It seems like today everything is built for speed not the long haul. We live in a world of one hundred and forty character quips, six-second videos and instant gratification. The idea of praying unhurried and quietly day in, day out, seems as exciting as Parcheesi. But this is what a spiritual leader is called to do.
The Apostle Paul prayed and he urged the church leaders he had appointed, like Timothy, to follow suit. However the praying leader has been sidelined by busyness. We have been sidetracked from prayer because there’s too much other ‘ministry stuff’ to do and too little time to do it. But the thing is everything about spiritual leadership and the ministry starts with prayer. Eugene Peterson wrote, “Anything creative, anything powerful, anything biblical, insofar as we are participants in it originates win prayer.”
Can spiritual leaders make a difference in such a messed-up world like the one we live? Can we help people live in a world where things are always going wrong? Yes, but not by muscle, smarts, or piety, nor by cleverly catering to whatever the market demands. Only God can bring about the genuine, lasting changes that are called for. The big deal isn’t to understand what’s going on with the world but to be part of what’s going on with God – what he’s doing in the world – and then join in. And for us this means praying. This is how spiritual leaders respond and get in on the action.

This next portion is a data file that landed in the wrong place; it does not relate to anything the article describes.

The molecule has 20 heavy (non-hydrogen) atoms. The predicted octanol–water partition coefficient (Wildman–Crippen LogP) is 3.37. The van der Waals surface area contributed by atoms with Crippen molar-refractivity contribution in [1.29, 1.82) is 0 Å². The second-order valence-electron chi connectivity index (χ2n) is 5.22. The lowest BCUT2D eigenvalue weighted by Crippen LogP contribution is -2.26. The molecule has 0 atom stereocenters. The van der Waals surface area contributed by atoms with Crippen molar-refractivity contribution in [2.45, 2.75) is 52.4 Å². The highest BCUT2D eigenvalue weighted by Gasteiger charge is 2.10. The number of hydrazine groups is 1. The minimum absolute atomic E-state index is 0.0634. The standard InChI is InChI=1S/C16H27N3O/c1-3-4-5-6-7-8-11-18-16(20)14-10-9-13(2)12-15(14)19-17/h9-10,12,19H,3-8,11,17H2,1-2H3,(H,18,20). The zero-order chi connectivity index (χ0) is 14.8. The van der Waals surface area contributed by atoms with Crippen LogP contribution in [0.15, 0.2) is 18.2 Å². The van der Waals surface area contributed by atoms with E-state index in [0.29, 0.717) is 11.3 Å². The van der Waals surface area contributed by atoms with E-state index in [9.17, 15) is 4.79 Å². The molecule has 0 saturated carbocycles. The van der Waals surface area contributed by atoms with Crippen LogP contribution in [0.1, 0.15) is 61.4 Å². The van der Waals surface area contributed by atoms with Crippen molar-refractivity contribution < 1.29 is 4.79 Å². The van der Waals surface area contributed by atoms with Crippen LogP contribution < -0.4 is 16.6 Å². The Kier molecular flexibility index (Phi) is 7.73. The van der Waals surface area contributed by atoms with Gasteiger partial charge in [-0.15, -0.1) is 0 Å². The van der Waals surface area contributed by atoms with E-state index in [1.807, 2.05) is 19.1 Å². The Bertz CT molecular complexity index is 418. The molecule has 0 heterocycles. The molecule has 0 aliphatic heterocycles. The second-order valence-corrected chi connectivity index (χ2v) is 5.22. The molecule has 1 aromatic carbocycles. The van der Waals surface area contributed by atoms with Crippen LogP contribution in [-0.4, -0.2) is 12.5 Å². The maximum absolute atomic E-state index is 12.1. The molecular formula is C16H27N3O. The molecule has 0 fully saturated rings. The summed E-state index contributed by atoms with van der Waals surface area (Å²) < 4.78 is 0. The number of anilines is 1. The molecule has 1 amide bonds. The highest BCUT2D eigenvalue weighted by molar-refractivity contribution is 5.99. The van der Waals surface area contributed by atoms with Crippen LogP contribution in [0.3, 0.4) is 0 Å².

This isn’t prayer-on-the-run or prayer on request but unrushed, answering prayer. Prayer that listens first. Again as Peterson puts it this way, “(Prayer) is never the first word, it is always the second word. Prayer is answering speech… the first word is God’s word. Prayer is human word.”
I remember Wimber telling a group of us young pastors, “You’re not people fixers.” In other words, he was saying that ministry isn’t primarily problem solving and repairing what’s wrong. It’s tuning into the actions of God and then joining him in what he’s already doing in people’s lives. So that means dealing first with God in prayer and then with the world around us. Prayer that listens first and responds second. Prayer that’s built for God’s long haul not for speed. It’s the sort of praying that doesn’t necessarily get us what we want, but what God wants. But aren’t they the only things that make a difference and last anyway?